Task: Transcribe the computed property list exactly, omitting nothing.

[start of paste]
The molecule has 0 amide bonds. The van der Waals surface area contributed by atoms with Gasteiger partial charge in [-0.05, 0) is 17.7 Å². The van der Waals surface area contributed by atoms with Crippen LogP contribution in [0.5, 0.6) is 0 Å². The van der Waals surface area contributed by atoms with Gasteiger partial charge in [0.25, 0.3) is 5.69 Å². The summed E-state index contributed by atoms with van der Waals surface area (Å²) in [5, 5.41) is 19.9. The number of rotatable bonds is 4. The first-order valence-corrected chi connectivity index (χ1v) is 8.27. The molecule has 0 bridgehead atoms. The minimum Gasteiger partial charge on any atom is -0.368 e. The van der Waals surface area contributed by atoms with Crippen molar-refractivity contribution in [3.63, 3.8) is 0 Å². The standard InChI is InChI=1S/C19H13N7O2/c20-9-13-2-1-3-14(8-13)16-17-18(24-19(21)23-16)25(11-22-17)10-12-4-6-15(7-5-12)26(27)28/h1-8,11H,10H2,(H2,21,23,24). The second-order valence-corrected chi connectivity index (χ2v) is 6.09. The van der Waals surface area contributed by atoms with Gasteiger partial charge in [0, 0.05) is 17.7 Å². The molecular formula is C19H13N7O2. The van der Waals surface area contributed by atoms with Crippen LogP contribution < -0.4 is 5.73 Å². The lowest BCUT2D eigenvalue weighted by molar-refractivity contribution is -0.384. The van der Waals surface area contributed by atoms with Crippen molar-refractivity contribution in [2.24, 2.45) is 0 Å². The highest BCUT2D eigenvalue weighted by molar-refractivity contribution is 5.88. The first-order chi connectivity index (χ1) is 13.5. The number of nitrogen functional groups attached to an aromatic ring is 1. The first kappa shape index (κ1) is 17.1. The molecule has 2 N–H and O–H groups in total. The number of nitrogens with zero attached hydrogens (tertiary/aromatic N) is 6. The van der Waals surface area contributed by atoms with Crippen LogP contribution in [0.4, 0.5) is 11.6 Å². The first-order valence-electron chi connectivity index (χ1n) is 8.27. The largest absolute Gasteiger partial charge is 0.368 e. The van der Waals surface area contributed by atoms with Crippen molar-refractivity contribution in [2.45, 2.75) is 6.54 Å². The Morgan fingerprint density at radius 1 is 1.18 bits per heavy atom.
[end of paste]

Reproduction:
The molecule has 0 amide bonds. The van der Waals surface area contributed by atoms with Gasteiger partial charge in [-0.05, 0) is 17.7 Å². The van der Waals surface area contributed by atoms with Crippen LogP contribution in [0.5, 0.6) is 0 Å². The van der Waals surface area contributed by atoms with Gasteiger partial charge in [0.25, 0.3) is 5.69 Å². The summed E-state index contributed by atoms with van der Waals surface area (Å²) in [5, 5.41) is 19.9. The number of rotatable bonds is 4. The first-order valence-corrected chi connectivity index (χ1v) is 8.27. The molecule has 0 bridgehead atoms. The minimum Gasteiger partial charge on any atom is -0.368 e. The van der Waals surface area contributed by atoms with Crippen molar-refractivity contribution in [3.63, 3.8) is 0 Å². The standard InChI is InChI=1S/C19H13N7O2/c20-9-13-2-1-3-14(8-13)16-17-18(24-19(21)23-16)25(11-22-17)10-12-4-6-15(7-5-12)26(27)28/h1-8,11H,10H2,(H2,21,23,24). The second-order valence-corrected chi connectivity index (χ2v) is 6.09. The van der Waals surface area contributed by atoms with Gasteiger partial charge in [0, 0.05) is 17.7 Å². The molecular formula is C19H13N7O2. The van der Waals surface area contributed by atoms with Crippen LogP contribution < -0.4 is 5.73 Å². The lowest BCUT2D eigenvalue weighted by molar-refractivity contribution is -0.384. The van der Waals surface area contributed by atoms with Crippen molar-refractivity contribution in [2.24, 2.45) is 0 Å². The highest BCUT2D eigenvalue weighted by molar-refractivity contribution is 5.88. The first-order chi connectivity index (χ1) is 13.5. The number of nitrogen functional groups attached to an aromatic ring is 1. The first kappa shape index (κ1) is 17.1. The molecule has 2 N–H and O–H groups in total. The number of nitrogens with zero attached hydrogens (tertiary/aromatic N) is 6. The van der Waals surface area contributed by atoms with Crippen LogP contribution in [0.4, 0.5) is 11.6 Å². The first-order valence-electron chi connectivity index (χ1n) is 8.27. The largest absolute Gasteiger partial charge is 0.368 e. The van der Waals surface area contributed by atoms with Crippen molar-refractivity contribution in [2.45, 2.75) is 6.54 Å². The Morgan fingerprint density at radius 1 is 1.18 bits per heavy atom.